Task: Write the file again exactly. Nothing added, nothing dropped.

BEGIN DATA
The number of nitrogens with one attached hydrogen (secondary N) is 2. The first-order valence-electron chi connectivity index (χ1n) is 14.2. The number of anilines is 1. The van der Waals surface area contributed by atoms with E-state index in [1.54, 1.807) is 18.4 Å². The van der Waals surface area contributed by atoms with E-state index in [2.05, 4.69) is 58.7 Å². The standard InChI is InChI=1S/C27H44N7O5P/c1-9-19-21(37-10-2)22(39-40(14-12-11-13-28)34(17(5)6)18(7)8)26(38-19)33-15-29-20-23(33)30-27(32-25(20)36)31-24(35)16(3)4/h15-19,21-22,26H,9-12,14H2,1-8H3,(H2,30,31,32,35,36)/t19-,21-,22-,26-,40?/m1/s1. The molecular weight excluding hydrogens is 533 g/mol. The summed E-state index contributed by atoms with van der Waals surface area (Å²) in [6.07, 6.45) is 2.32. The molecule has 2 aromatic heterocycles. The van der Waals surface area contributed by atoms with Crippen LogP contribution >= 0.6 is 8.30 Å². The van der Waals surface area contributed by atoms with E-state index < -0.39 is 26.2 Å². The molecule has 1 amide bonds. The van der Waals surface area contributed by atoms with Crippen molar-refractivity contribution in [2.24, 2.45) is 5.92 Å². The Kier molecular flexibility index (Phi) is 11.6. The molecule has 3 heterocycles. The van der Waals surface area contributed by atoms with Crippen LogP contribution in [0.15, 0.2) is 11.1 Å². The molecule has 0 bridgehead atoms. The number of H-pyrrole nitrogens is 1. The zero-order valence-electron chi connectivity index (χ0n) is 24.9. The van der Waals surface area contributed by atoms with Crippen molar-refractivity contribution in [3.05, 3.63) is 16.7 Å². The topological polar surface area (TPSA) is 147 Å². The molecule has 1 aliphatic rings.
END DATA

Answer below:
The number of nitrogens with one attached hydrogen (secondary N) is 2. The first-order valence-electron chi connectivity index (χ1n) is 14.2. The number of anilines is 1. The van der Waals surface area contributed by atoms with E-state index in [1.54, 1.807) is 18.4 Å². The van der Waals surface area contributed by atoms with E-state index in [2.05, 4.69) is 58.7 Å². The standard InChI is InChI=1S/C27H44N7O5P/c1-9-19-21(37-10-2)22(39-40(14-12-11-13-28)34(17(5)6)18(7)8)26(38-19)33-15-29-20-23(33)30-27(32-25(20)36)31-24(35)16(3)4/h15-19,21-22,26H,9-12,14H2,1-8H3,(H2,30,31,32,35,36)/t19-,21-,22-,26-,40?/m1/s1. The molecular weight excluding hydrogens is 533 g/mol. The summed E-state index contributed by atoms with van der Waals surface area (Å²) in [6.07, 6.45) is 2.32. The molecule has 2 aromatic heterocycles. The van der Waals surface area contributed by atoms with Crippen LogP contribution >= 0.6 is 8.30 Å². The van der Waals surface area contributed by atoms with E-state index < -0.39 is 26.2 Å². The molecule has 1 amide bonds. The van der Waals surface area contributed by atoms with Crippen molar-refractivity contribution in [2.24, 2.45) is 5.92 Å². The Kier molecular flexibility index (Phi) is 11.6. The molecule has 3 heterocycles. The van der Waals surface area contributed by atoms with Crippen LogP contribution in [0.15, 0.2) is 11.1 Å². The molecule has 0 bridgehead atoms. The number of H-pyrrole nitrogens is 1. The zero-order valence-electron chi connectivity index (χ0n) is 24.9. The van der Waals surface area contributed by atoms with Crippen molar-refractivity contribution in [3.05, 3.63) is 16.7 Å². The topological polar surface area (TPSA) is 147 Å². The molecule has 1 aliphatic rings.